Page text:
Tips, Q&A's, and Highlighting Phenomenal Girl Bosses
Salary negotiation. This process describes when one party (usually the potential employee) negotiates the amount of their pay, income, earnings, commission, salary, wages, or salary raise with their employer (Negotiation Experts 2017). For women, this can be tough. In fact, it has been proven that men are more likely to negotiate their salaries compared to women (Leibbrandt and List 2014). Furthermore, The State of the Gender Pay Gap in 2019 identifies significant differences between men and women’s earnings. But what about salary negotiation is so difficult? Is the fact that we'll be less "likeable" if we argue our worth? Are we just trying to remain "nice"? Are we underestimating on our own professional contribution and value? Or are we really just socialized to believe that assertiveness is a negative thing? Today, we learn of one woman's story about her experience with salary negotiation and advice she has to offer. Welcome to Dialosophy, Mrs. Marilynn Simmons.
Q: Ms. Marilynn, welcome back! Thank you for participating and agreeing to share your own story and experience with salary negotiation. Before we get started…I just want to know how do you feel about the gender pay gap and its impact on women?
A: The gender pay gap is a serious issue and one that is often talked about during presidential campaigns but never resolved after the election. I don’t foresee any changes in the near future. The fact that women earn nearly 50 cents or less to every $1 a man is paid is a problem. It’s impact on women is significant, in my opinion, because women are child- bearers and caregivers to children/family, limiting their ability to focus on careers that are highly professional with equitable salary. Statistics show women are more likely to be the single head of households and to live five years or longer than men with a lower salary during their working years.
Q: So, because the gender pay gap exists, would you necessarily say women should ALWAYS ask for more?
A: It certainly does not hurt to always ask for more when it comes to pay and benefits. In the end, you may end up with something comparable to equal.
Q: Okay. We’re here for you…so please share your personal work experience and your career story regarding salary negotiation.
A: I was the worst regarding salary negotiation from the beginning to almost the end of my working years! It was a lot of working years approximately 40+, that I limited my salary to what someone else thought I should be making. In South Carolina, if you worked for a company, you were forbidden to discuss salary among other employees. You couldn’t form a union since this is a "right to work" state and salaries were not published for employees to see or know. Therefore, the salary you were offered is pretty much what you accepted. However, toward the end of my career...my salary was better...but I regret I never made six figures, which ironically was my dream salary!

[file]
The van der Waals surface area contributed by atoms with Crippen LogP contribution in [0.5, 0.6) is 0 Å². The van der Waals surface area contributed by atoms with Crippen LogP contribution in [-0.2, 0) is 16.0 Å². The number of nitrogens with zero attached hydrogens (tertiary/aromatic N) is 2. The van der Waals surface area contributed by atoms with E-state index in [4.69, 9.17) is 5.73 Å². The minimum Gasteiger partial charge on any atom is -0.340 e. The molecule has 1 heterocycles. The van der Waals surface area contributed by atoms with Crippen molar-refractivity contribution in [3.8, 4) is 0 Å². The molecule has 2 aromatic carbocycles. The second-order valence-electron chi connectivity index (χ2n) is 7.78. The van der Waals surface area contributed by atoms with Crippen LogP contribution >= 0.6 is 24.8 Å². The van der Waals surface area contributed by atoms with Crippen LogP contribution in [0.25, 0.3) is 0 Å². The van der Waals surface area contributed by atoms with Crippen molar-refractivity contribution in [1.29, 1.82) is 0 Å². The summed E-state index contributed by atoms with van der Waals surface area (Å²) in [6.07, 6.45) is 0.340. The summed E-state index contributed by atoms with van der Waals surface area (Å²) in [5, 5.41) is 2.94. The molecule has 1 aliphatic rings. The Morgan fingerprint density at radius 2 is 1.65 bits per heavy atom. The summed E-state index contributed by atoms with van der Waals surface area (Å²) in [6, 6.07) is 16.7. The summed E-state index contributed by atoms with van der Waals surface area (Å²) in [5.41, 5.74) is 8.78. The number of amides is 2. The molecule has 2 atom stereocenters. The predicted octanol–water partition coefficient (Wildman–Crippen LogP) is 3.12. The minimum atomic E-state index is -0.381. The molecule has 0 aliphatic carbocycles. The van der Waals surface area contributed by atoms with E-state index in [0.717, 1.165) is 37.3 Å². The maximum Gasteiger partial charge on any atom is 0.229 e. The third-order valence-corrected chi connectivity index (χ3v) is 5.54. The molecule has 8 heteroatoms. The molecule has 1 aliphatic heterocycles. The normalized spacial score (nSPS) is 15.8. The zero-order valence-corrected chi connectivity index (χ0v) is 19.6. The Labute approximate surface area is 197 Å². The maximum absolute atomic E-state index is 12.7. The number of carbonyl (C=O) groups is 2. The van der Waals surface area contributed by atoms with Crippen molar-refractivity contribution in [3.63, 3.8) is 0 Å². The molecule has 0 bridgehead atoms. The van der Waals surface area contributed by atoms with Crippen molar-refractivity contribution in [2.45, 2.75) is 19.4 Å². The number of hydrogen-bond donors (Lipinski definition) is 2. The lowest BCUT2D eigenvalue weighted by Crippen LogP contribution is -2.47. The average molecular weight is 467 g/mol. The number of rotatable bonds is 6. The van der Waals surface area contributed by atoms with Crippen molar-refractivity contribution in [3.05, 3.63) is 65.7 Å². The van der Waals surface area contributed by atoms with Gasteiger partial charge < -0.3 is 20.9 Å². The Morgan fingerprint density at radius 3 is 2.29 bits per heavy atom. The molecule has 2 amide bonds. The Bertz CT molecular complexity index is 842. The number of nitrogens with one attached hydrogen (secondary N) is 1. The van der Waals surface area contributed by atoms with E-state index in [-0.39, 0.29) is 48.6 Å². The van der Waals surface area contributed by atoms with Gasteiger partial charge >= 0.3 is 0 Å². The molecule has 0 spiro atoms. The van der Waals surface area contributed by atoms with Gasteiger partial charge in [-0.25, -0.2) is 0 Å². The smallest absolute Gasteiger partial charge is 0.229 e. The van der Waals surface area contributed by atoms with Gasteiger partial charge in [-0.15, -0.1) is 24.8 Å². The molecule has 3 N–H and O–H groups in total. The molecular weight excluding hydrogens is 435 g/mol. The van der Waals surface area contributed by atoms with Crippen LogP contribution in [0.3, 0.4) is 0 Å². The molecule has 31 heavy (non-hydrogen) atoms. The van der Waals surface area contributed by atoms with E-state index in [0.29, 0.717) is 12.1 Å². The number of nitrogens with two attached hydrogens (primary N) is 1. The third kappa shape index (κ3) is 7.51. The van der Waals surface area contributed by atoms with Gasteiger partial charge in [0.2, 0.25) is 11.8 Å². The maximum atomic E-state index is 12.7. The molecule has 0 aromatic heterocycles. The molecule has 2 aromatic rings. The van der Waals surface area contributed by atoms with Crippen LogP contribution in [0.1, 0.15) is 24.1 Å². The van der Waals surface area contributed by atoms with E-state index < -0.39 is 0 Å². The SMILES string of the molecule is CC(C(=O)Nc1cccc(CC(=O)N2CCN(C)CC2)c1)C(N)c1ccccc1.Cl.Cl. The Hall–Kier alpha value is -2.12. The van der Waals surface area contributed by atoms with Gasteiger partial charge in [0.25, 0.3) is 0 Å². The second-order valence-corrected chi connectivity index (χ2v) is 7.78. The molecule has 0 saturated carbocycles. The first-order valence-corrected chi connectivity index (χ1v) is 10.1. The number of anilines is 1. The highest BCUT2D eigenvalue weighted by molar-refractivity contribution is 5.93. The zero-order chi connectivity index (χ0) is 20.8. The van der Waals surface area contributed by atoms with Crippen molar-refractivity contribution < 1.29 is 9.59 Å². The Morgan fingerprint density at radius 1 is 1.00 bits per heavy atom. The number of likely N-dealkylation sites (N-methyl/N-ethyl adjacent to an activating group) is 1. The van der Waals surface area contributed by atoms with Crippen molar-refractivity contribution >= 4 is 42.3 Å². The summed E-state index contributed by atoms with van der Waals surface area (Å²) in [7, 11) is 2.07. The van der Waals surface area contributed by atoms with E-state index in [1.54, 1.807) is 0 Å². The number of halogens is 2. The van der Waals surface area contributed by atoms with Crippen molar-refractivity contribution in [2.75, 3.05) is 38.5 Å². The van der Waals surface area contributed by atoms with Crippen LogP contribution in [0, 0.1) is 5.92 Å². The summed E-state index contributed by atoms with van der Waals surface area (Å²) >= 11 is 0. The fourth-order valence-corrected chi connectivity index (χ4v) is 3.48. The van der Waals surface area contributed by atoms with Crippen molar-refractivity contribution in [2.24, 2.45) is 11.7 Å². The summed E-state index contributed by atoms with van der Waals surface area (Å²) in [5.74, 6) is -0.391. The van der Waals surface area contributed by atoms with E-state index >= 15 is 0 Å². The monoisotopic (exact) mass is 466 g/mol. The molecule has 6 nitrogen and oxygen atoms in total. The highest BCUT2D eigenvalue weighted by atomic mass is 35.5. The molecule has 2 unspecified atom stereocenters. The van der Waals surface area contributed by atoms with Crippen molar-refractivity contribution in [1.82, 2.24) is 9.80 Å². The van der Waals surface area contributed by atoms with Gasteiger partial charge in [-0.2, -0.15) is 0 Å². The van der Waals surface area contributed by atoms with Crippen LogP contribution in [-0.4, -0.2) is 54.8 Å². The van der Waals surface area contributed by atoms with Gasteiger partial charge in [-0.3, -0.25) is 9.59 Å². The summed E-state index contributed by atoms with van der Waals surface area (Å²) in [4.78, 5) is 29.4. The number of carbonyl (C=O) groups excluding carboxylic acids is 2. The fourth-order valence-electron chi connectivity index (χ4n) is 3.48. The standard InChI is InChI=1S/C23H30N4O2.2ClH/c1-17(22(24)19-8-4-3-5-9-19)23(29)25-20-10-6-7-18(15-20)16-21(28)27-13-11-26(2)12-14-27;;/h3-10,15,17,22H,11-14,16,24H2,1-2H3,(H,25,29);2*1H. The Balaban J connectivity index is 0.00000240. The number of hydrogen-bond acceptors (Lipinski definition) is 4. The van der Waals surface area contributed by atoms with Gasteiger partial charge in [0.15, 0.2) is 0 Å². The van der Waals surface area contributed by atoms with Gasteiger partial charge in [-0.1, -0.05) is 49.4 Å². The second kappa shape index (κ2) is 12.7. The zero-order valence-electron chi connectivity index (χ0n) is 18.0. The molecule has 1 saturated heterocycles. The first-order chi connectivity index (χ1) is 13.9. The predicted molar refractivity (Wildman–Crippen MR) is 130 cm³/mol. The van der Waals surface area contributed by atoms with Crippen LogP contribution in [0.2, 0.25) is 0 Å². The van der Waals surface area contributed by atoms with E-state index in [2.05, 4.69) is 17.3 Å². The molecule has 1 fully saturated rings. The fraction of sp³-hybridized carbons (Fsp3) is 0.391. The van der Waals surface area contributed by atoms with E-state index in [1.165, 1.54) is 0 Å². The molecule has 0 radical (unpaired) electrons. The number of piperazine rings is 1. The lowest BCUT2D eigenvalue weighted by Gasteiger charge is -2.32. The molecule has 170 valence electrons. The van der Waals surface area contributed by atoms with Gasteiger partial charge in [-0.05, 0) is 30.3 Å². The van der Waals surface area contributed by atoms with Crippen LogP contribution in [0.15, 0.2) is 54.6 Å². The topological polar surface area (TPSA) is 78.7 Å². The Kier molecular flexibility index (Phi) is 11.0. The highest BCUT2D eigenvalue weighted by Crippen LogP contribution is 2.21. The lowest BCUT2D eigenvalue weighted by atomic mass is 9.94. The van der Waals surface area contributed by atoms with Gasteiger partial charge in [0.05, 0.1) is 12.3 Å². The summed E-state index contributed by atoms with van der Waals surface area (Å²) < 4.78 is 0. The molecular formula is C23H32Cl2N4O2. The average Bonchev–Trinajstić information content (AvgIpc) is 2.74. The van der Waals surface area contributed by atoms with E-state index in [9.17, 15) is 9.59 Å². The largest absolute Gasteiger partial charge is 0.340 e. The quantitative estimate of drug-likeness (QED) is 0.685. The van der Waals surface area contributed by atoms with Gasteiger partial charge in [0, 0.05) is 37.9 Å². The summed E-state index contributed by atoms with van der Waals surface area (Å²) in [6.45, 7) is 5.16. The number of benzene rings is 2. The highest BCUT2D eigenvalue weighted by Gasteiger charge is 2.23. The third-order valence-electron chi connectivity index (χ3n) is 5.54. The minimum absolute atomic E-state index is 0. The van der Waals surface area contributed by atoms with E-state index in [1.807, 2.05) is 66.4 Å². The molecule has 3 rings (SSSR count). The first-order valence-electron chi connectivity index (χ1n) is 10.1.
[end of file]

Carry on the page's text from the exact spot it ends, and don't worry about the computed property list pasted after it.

Q: Do you have any regrets?
A: Yes. My biggest is that I didn’t take more risks and ask for more. I wish I had relocated away from South Carolina, as I strongly feel this state’s mindset is to limit African Americans no matter what skills you bring to the table. Its systemic and everyone entering the job market needs to know that it exists.
Q: What would you advise to women regarding knowing their worth when it comes to their earning potential?
A: You have to know your worth and what you will bring to the organization so that you can demand the BEST salary. Now, I would even suggest asking a salary coach or negotiator. Find one and ask a male AND female before accepting a salary. Do research of the salary in other states near and far for a comparison. Be prepared to have listed the reasons you require more based on your worth to the company.
Q: According to a study published in 2016 (Article), “kind” or agreeable women, rather, are compensated less. It can be hard sometimes even for me, and I'm sure a number of other women, to be assertive in the workplace. Especially, when at work and society as a whole, when women trade their “kindness” for assertiveness…we are viewed as demanding or the popular term for black women-an “angry black woman”. So, how can women become more assertive?
A: I was that “kind” or agreeable woman and yes...I was compensated less. If I was the “angry black woman” would it have increased my salary? I don’t know. I remember one of my managers sent me to an assertive class, because she felt I needed to be more assertive with some of our agents. Did I learn how to be more assertive from this one class? I would say no. However, I did learn from her suggestion of this class and evaluation of me that I needed to change how others viewed me, therefore I made adjustments. I continue to this day to work on how I am seen by others in this area. I don’t want to be seen as weak, but I don’t want to be seen as angry.
Q: Knowing what you know now, if you could give women five tips to negotiate effectively, what would they be?
A: 1. Do a self-analysis and know yourself and know your worth (i.e education, skills, abilities).
2. Find a salary negotiator to coach you in your negotiation.
3. Know the salary ranges and what the lowest amount you are willing to accept.
4. Know what the salary ranges are for cities/states near you.
5. Know if you are willing to relocate. Be willing to decline the offer if necessary.